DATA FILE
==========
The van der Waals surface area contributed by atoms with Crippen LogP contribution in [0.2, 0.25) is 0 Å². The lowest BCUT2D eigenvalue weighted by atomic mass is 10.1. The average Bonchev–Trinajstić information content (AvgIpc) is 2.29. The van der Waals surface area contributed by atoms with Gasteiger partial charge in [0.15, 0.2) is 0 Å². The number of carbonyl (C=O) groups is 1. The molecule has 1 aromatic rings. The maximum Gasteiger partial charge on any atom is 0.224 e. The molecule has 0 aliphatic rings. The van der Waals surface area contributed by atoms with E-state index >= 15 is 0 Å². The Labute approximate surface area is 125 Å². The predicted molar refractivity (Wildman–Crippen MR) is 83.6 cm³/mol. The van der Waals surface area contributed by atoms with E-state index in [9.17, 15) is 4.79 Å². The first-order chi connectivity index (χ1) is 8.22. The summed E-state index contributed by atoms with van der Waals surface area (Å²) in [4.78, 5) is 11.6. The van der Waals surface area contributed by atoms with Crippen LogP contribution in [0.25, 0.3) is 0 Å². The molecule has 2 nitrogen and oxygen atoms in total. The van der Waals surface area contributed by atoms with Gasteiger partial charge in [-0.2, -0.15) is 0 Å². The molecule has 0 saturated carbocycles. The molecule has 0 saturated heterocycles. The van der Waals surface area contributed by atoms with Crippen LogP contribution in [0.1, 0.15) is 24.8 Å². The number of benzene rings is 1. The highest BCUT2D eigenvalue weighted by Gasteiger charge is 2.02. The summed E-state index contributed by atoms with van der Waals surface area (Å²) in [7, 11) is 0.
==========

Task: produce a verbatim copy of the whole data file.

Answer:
The van der Waals surface area contributed by atoms with Crippen LogP contribution in [0.2, 0.25) is 0 Å². The lowest BCUT2D eigenvalue weighted by atomic mass is 10.1. The average Bonchev–Trinajstić information content (AvgIpc) is 2.29. The van der Waals surface area contributed by atoms with Gasteiger partial charge in [0.15, 0.2) is 0 Å². The number of carbonyl (C=O) groups is 1. The molecule has 1 aromatic rings. The maximum Gasteiger partial charge on any atom is 0.224 e. The molecule has 0 aliphatic rings. The van der Waals surface area contributed by atoms with E-state index >= 15 is 0 Å². The Labute approximate surface area is 125 Å². The predicted molar refractivity (Wildman–Crippen MR) is 83.6 cm³/mol. The van der Waals surface area contributed by atoms with E-state index in [9.17, 15) is 4.79 Å². The first-order chi connectivity index (χ1) is 8.22. The summed E-state index contributed by atoms with van der Waals surface area (Å²) in [4.78, 5) is 11.6. The van der Waals surface area contributed by atoms with Crippen LogP contribution in [0.25, 0.3) is 0 Å². The molecule has 2 nitrogen and oxygen atoms in total. The van der Waals surface area contributed by atoms with Gasteiger partial charge in [-0.2, -0.15) is 0 Å². The molecule has 0 saturated carbocycles. The molecule has 0 saturated heterocycles. The van der Waals surface area contributed by atoms with Crippen LogP contribution in [0.1, 0.15) is 24.8 Å². The number of benzene rings is 1. The highest BCUT2D eigenvalue weighted by Gasteiger charge is 2.02. The summed E-state index contributed by atoms with van der Waals surface area (Å²) in [7, 11) is 0.